Garden City girls were resilient towards title
Should a final picture be painted of Garden City's girls lacrosse season, it would be of goalie Megan McDonald, arms raised and in a full strut, as teammates raced toward her.
The horn had just sounded in the state final and the scoreboard read "13-8," indicating the Trojans had conquered Class B for a seventh straight year. It was their picture-perfect moment.
But, lest spectators be misled by the trophy count, this wasn't just another championship for Garden City, and this season's tale isn't one of a juggernaut again charging unimpeded. Oh, no.
This team had five losses. That's well short of an astonishing number, but consider this: Only two players on the Trojans roster had ever experienced defeat on the lacrosse field before this year.
Full appreciation of last Saturday's scene at SUNY-Cortland calls for a few snapshots from the regular season.
April 21: Garden City, ranked second in the country the previous two years, finally had its crack at No. 1 McDonogh (Md.), but the Trojans lost, 20-9. There went a 55-game win streak that dated back to 2009 and, with it, a chance at the top spot. "Everyone was devastated," senior Alexandra Bruno said. "We were the ones to ruin the streak and people were emotional."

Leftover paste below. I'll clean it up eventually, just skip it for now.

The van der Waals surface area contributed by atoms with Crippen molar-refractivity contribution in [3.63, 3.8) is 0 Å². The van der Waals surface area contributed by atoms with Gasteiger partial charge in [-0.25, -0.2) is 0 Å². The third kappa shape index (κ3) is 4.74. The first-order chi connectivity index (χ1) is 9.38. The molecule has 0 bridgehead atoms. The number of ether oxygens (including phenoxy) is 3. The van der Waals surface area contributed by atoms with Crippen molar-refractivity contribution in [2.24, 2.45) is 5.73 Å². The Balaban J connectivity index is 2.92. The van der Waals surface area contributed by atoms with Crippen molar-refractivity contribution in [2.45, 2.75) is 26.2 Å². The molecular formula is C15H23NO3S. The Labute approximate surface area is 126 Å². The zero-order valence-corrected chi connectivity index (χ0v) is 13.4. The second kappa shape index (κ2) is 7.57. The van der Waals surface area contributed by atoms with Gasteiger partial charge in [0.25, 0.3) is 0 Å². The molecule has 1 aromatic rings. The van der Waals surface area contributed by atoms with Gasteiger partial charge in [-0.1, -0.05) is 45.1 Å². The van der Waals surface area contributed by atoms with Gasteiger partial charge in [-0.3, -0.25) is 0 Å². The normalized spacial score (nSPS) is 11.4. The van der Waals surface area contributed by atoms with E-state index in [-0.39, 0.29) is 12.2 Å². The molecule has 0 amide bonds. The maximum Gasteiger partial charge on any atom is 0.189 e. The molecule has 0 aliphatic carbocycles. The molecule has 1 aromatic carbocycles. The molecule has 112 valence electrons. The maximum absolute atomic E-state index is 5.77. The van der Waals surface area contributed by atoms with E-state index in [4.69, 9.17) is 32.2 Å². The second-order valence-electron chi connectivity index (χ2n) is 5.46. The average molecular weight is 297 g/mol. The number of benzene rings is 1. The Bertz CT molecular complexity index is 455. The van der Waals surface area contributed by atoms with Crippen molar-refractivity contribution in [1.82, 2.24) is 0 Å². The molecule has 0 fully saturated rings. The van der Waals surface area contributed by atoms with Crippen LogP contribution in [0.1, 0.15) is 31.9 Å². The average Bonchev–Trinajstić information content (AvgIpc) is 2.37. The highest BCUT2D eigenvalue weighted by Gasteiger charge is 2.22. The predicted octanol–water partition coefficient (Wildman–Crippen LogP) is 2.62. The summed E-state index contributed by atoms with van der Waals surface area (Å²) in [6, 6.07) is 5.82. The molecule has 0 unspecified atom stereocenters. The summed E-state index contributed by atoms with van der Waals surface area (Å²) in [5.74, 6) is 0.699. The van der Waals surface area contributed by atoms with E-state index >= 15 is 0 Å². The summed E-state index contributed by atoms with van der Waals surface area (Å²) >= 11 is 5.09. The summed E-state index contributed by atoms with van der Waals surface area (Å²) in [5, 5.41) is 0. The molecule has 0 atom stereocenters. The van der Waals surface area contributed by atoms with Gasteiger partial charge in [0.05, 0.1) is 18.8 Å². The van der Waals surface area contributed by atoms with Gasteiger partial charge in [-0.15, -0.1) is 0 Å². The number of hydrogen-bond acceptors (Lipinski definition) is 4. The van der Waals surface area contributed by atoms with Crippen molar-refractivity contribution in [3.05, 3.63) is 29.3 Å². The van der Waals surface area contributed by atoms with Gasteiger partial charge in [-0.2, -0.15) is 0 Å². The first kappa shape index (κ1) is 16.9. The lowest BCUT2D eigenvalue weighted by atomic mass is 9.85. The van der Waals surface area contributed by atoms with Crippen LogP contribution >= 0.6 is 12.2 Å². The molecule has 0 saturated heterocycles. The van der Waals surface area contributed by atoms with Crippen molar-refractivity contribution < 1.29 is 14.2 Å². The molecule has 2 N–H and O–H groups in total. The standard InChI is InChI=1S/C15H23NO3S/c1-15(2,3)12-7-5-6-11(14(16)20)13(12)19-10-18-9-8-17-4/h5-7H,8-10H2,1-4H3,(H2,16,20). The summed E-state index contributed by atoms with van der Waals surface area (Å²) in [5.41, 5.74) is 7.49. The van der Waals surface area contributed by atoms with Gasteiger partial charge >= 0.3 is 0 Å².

April 22: Unable to rebound overnight, Garden City suffered an 8-3 loss to Baltimore's Bryn Mawr, dropping from the national top 10. "That's a game we should've won," senior Jenna Fuchs said, "but the McDonogh loss was in our heads all weekend."
April 28: A 14-9 loss to St. Anthony's was, essentially, the forfeiture of Long Island supremacy. "Losing was something most of us weren't used to," senior Catherine Dickinson said, "and it was tough to deal with."
May 1: Farmingdale, on a late goal, edged Garden City, 13-12. So there went the Nassau bragging rights. "I cried after that one," Bruno admitted.
May 9: A 13-9 loss to rival Manhasset was the Trojans' first to a Class B opponent.
By that point, questions about this team had become more than whispered hypotheticals. How much do they miss the four All-Americans from 2011? Can they even win the county title?
But when the playoffs began, coach Diane Chapman said, "None of that mattered anymore. We were seven wins from our goal."
A "do-or-die" sense of urgency amplified the team's intensity, Chapman said, and with each step in the postseason, confidence grew. "We'd done it before," Dickinson said, "and we knew what it would take."
Fuchs said the job of the team's leaders -- eight seniors among them -- was to "get everyone regrouped and focused on the big picture."
Think of each victory as a brush stroke, and the 2012 portrait became clearer -- dominance somewhat faded, but resilience emboldened.
This group, in falling from the perch its predecessors helped mount only to climb back, "really made a name for ourselves," Fuchs said. "We faced the challenges and overcame them."
That imperfect 17-5 record is Garden City's perfection. "It's even more incredible than going undefeated," Bruno said. "We did this when a lot of people didn't think we could."
On this season's blotched canvas they painted a masterpiece.